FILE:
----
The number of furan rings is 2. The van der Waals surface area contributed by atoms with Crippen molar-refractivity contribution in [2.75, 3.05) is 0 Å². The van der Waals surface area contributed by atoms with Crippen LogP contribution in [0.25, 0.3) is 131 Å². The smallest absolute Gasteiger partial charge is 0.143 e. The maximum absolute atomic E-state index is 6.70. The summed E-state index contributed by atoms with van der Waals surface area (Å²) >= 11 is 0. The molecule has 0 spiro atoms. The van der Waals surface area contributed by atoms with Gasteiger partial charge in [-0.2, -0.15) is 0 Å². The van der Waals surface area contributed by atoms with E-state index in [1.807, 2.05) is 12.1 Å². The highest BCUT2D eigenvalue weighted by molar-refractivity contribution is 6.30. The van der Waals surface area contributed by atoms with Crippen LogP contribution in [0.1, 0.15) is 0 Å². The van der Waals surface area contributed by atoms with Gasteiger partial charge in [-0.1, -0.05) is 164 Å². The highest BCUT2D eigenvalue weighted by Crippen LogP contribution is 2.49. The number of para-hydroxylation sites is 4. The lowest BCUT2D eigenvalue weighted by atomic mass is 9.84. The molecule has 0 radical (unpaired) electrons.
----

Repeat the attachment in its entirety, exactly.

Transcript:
The number of furan rings is 2. The van der Waals surface area contributed by atoms with Crippen molar-refractivity contribution in [2.75, 3.05) is 0 Å². The van der Waals surface area contributed by atoms with Crippen LogP contribution in [0.25, 0.3) is 131 Å². The smallest absolute Gasteiger partial charge is 0.143 e. The maximum absolute atomic E-state index is 6.70. The summed E-state index contributed by atoms with van der Waals surface area (Å²) >= 11 is 0. The molecule has 0 spiro atoms. The van der Waals surface area contributed by atoms with Gasteiger partial charge in [-0.2, -0.15) is 0 Å². The van der Waals surface area contributed by atoms with E-state index in [1.807, 2.05) is 12.1 Å². The highest BCUT2D eigenvalue weighted by molar-refractivity contribution is 6.30. The van der Waals surface area contributed by atoms with Crippen LogP contribution in [0.1, 0.15) is 0 Å². The van der Waals surface area contributed by atoms with Gasteiger partial charge in [-0.1, -0.05) is 164 Å². The highest BCUT2D eigenvalue weighted by Crippen LogP contribution is 2.49. The number of para-hydroxylation sites is 4. The lowest BCUT2D eigenvalue weighted by atomic mass is 9.84. The molecule has 0 radical (unpaired) electrons.